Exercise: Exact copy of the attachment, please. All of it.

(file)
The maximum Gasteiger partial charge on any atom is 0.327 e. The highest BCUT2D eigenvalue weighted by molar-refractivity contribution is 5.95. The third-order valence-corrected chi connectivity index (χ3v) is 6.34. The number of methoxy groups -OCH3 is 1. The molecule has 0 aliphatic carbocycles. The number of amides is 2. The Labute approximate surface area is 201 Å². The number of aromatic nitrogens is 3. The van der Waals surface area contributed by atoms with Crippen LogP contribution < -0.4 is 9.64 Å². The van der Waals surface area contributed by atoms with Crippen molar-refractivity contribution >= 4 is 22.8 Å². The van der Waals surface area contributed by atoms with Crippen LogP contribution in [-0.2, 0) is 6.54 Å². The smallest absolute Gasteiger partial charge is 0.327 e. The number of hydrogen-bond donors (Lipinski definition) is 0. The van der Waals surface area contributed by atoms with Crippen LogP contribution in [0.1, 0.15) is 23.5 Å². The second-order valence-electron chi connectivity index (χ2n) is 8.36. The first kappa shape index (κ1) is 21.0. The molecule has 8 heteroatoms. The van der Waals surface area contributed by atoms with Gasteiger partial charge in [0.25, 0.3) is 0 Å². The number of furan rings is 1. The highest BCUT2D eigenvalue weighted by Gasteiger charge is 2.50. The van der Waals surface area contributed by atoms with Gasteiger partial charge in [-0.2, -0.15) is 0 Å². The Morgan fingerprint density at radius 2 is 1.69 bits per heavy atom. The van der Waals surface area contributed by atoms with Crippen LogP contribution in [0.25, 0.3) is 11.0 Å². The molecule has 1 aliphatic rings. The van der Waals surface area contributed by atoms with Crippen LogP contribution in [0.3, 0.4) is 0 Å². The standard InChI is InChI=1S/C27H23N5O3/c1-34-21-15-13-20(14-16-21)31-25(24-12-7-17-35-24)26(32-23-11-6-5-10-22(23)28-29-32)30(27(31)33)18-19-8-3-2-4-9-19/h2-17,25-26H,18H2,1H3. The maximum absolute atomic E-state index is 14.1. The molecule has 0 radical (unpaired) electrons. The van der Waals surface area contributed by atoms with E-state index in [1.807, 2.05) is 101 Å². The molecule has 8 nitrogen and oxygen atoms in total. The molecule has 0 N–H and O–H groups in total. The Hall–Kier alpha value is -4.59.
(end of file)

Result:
The maximum Gasteiger partial charge on any atom is 0.327 e. The highest BCUT2D eigenvalue weighted by molar-refractivity contribution is 5.95. The third-order valence-corrected chi connectivity index (χ3v) is 6.34. The number of methoxy groups -OCH3 is 1. The molecule has 0 aliphatic carbocycles. The number of amides is 2. The Labute approximate surface area is 201 Å². The number of aromatic nitrogens is 3. The van der Waals surface area contributed by atoms with Crippen LogP contribution < -0.4 is 9.64 Å². The van der Waals surface area contributed by atoms with Crippen molar-refractivity contribution >= 4 is 22.8 Å². The van der Waals surface area contributed by atoms with Crippen LogP contribution in [-0.2, 0) is 6.54 Å². The smallest absolute Gasteiger partial charge is 0.327 e. The number of hydrogen-bond donors (Lipinski definition) is 0. The van der Waals surface area contributed by atoms with Crippen LogP contribution in [0.1, 0.15) is 23.5 Å². The second-order valence-electron chi connectivity index (χ2n) is 8.36. The first kappa shape index (κ1) is 21.0. The molecule has 8 heteroatoms. The van der Waals surface area contributed by atoms with Gasteiger partial charge in [0.25, 0.3) is 0 Å². The number of furan rings is 1. The highest BCUT2D eigenvalue weighted by Gasteiger charge is 2.50. The van der Waals surface area contributed by atoms with Gasteiger partial charge in [-0.2, -0.15) is 0 Å². The Morgan fingerprint density at radius 2 is 1.69 bits per heavy atom. The van der Waals surface area contributed by atoms with Crippen LogP contribution in [0.25, 0.3) is 11.0 Å². The molecule has 1 aliphatic rings. The van der Waals surface area contributed by atoms with Crippen LogP contribution in [0.3, 0.4) is 0 Å². The standard InChI is InChI=1S/C27H23N5O3/c1-34-21-15-13-20(14-16-21)31-25(24-12-7-17-35-24)26(32-23-11-6-5-10-22(23)28-29-32)30(27(31)33)18-19-8-3-2-4-9-19/h2-17,25-26H,18H2,1H3. The maximum absolute atomic E-state index is 14.1. The molecule has 0 radical (unpaired) electrons. The van der Waals surface area contributed by atoms with E-state index in [1.807, 2.05) is 101 Å². The molecule has 8 nitrogen and oxygen atoms in total. The molecule has 0 N–H and O–H groups in total. The Hall–Kier alpha value is -4.59.